A Simple Way to Start Calibrating

Scores I sat in the office of a call center manager as I shared the results of an audit our group had performed of their quality program. In this case, we had collected a sample of calls that had been scored by the supervisors and scored the same calls using their internal form. Not only were we able to provide a number of procedural recommendations that would improve their quality process, but we were able to unearth which supervisors tended to be unduly harsh or lenient in the analysis of their teams.

As we covered the results for one particular supervisor, the call center manager laughed and looked at the quality manager. In unison, they rolled their eyes. Our audit revealed that the supervisor commonly missed marking down for obvious quality errors. As a result, the quality scores for the team were grossly inflated. Both the call center manager and the quality manager suspected this had been the case.

While calibration can be a very detailed process, there is a very simple way to get started. Begin by comparing the average overall service scores of everyone who analyzes calls on your team. Use a minimum of thirty calls per analyst. Who is high? Who is low? What’s the average? How big is the variance? While this doesn’t give you much detailed information, it can be a road map for your first steps.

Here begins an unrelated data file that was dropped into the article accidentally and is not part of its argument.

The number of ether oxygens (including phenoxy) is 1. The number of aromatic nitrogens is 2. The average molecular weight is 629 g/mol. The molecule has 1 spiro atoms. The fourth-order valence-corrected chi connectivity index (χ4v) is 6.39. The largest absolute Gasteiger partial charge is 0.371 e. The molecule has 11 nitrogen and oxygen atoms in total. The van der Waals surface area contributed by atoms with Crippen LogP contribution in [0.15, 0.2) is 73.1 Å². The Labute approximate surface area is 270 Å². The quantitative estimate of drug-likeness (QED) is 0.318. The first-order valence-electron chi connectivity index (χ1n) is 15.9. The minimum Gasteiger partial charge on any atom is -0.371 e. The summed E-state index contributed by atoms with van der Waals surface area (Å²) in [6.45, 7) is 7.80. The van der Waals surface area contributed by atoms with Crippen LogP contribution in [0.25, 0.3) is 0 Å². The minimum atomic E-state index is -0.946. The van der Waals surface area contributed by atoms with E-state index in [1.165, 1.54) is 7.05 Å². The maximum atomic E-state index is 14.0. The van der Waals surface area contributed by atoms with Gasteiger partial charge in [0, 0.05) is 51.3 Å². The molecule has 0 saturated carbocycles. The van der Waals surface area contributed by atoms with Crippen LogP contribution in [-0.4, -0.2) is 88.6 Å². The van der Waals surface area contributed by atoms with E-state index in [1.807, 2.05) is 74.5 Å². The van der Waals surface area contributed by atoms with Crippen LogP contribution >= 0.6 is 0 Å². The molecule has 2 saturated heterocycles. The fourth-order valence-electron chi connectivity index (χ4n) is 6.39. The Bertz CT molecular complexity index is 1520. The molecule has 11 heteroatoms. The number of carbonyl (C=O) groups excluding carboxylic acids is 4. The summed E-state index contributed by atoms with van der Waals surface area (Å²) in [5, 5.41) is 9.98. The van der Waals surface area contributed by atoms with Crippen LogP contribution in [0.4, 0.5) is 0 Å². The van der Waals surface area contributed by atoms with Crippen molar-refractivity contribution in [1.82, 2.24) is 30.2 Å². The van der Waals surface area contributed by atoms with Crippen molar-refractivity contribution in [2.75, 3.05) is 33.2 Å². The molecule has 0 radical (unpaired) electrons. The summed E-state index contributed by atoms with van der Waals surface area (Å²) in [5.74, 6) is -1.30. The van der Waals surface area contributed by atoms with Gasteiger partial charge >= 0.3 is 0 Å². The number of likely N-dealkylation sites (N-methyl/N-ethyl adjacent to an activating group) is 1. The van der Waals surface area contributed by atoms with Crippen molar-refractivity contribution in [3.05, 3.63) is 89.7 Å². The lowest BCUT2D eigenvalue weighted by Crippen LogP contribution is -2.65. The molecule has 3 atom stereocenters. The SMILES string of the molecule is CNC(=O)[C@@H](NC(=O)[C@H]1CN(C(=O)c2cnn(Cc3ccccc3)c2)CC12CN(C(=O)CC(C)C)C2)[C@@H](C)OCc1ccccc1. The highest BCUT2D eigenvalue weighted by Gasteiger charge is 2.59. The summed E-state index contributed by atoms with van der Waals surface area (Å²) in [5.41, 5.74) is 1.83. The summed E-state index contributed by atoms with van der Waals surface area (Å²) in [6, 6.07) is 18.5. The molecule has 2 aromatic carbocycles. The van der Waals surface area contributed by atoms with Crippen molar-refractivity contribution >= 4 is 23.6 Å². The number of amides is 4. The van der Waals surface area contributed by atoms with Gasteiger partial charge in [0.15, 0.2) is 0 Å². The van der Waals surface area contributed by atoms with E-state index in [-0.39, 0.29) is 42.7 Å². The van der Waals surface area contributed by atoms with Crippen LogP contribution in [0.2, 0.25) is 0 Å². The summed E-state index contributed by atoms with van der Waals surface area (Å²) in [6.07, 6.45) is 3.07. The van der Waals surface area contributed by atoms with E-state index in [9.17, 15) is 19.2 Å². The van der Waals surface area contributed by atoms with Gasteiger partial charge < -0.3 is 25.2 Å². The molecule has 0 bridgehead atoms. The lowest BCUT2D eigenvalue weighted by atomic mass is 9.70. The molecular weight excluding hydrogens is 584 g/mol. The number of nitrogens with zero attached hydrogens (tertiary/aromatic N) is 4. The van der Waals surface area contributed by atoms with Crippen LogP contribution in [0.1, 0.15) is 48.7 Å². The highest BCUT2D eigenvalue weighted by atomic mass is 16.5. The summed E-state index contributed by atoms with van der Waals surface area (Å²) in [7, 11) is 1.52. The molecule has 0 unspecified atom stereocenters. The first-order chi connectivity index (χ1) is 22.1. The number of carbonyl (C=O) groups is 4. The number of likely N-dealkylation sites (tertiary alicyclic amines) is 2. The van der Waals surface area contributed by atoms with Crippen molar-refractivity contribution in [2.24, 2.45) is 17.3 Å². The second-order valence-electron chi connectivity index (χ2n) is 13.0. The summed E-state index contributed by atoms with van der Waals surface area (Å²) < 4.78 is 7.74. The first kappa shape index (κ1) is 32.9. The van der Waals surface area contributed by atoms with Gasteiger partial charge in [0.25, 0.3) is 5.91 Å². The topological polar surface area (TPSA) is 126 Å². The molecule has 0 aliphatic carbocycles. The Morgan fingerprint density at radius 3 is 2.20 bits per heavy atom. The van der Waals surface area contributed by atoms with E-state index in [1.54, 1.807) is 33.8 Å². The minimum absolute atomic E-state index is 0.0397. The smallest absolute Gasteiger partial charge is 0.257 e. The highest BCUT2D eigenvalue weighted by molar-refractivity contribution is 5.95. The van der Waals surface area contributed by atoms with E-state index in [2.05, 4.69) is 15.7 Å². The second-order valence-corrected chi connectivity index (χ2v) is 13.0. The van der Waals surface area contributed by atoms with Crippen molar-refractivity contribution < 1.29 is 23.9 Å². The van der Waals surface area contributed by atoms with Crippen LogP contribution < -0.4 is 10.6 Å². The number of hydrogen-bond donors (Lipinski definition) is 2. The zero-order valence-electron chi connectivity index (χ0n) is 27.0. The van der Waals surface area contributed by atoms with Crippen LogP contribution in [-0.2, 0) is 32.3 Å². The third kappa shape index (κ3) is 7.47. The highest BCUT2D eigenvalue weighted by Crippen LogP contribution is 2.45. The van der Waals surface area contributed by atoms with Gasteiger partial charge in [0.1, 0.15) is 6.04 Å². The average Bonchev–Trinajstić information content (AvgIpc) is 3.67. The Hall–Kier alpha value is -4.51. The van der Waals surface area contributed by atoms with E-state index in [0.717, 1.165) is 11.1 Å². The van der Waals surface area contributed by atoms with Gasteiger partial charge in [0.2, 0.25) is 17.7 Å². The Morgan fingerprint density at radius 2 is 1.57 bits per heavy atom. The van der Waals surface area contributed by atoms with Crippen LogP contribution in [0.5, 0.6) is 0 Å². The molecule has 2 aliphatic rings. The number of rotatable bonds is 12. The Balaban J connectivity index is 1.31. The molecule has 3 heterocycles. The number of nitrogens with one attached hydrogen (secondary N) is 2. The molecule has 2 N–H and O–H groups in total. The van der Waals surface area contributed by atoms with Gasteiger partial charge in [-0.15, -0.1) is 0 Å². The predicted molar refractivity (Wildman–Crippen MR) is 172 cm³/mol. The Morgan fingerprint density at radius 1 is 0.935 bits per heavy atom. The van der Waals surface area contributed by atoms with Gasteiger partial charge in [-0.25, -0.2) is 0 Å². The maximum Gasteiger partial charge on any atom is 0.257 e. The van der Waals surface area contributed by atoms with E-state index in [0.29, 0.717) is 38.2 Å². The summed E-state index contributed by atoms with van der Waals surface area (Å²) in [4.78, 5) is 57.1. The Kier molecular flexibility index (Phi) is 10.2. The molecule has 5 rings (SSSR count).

• If you suspect that the analyst with the highest average overall service score may be inflating scores, simply pull a few calls and score them yourself. Compare your evaluation with that of the analyst. You’ll notice pretty quickly if things are being missed.
  • Likewise, the person with the lowest average may be marking things more strictly than the rest of the team. Scoring a few of the same calls and comparing your scores to theirs can be very revealing.
  • If the average overall scores are within a few data points, it’s a good sign that your quality form is driving a consistent result.
  • If you have a wide range in average overall service scores, it’s quite possible that you’ve got a lot more work to do.

The call center manager with whom I shared our audit results knew that they had issues with their quality process simply by looking at the average overall scores of his supervisors and knowing that the scores couldn’t be an accurate reflection of the service being delivered. By doing a more thorough audit of their quality process, they were able to drive down to parts of the process which were creating the problems and make positive changes. As a result, the entire call center team feels better about the quality process, service quality has improved and customer satisfaction is up!

Creative Commons photo courtesy of Flickr and brtsergio

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